People with diabetes

English

Glucose: sweetness and toxin

Glucose is the fuel on which many parts of our bodies depend. It is also the blood-borne chemical responsible for the damage which causes so many potential problems to people with diabetes. Here Philip Home examines the link between these properties of glucose.

Understanding the evidence

Editor-in-chief's editorial

Diabetes-related websites: are they readable?

The Internet has become a useful tool that is relatively easy to operate. With little effort, huge amounts of information can be found about specific health conditions or health in general. Views and concerns about health can be shared with literally millions of other people; spreading health information to people around the world is a simple process. Clearly however, there is a need to evaluate this information

Diabetes under fire

In the last issue of Diabetes Voice Panagiotis Tsapogas presented a view of diabetes care in Gaza from the perspective of his work with Médecins Sans Frontières. Here, Itamar Raz, President of the Israel Diabetes Association (IDA), presents a view from the perspective of an Israeli person living in the region, and from the leading Palestinian physicians with whom he collaborates. Together they struggle in the midst of the disruptions to deliver diabetes health care across the

The human perspective on health-care reform: coping with diabetes in Kyrgyzstan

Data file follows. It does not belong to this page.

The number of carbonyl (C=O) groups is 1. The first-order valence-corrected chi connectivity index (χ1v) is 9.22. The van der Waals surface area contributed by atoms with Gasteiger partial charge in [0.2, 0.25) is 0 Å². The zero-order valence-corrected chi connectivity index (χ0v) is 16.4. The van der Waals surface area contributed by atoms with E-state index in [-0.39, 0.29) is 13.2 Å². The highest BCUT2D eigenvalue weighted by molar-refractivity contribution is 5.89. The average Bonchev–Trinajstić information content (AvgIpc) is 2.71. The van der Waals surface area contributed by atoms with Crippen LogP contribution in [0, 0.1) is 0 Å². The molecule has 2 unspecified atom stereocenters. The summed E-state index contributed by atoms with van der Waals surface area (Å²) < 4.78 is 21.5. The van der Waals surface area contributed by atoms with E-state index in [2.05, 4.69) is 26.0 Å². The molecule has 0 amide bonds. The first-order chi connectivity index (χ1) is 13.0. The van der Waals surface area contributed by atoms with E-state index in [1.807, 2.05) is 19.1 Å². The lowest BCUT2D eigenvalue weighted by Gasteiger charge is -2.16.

Kyrgyzstan is a small mountainous country with a predominantly agricultural economy; it gained independence with the break-up of the Soviet Union in 1991. For a significant sector of the Kyrgyzstani population, economic difficulties at national level translate into high unemployment and widespread impoverishment. Kyrgyzstan inherited an extensive but basic health-care system, with a functioning – albeit fragmented – structure for managing chronic diseases.

Home blood glucose monitoring: a useful self-management tool

There is no doubt that the introduction of home blood glucose monitoring has helped to revolutionize diabetes management and reduce the amount of time people with diabetes need to spend in hospital to stabilize their condition. However, this has given rise to a series of compliance and management issues for the person with diabetes and the health professional who provides their care. Jan Alford reports.

The impact of low health literacy on diabetes outcome

According to the 1993 US National Adult Literacy Survey, approximately 90 million people in the USA have deficiencies in reading or computational skills that prevent them from fully participating in normal daily activities – such as reading a bus schedule or entering background information on an application form. Although the Survey did not evaluate the ability to read and comprehend health-related materials,

Diabetes in times of crisis

President's editorial

Plans to stop animal insulin production. Bad news for developing countries

For the West, the availability of animal insulin is a question of freedom of choice. However, it is the only way of survival for a number of people with diabetes in the developing world. Will the plea for help from the people with diabetes in the developing countries, in search of life, go unnoticed, unheard?

"We can control the diabetes on our own"

“We can control the disease on our own” are the words of Muhammad Ali Muhammad Ishaq Mukaddam, Pakistan, an advocate of self-monitoring, who has been on haemodialysis for the last two years.

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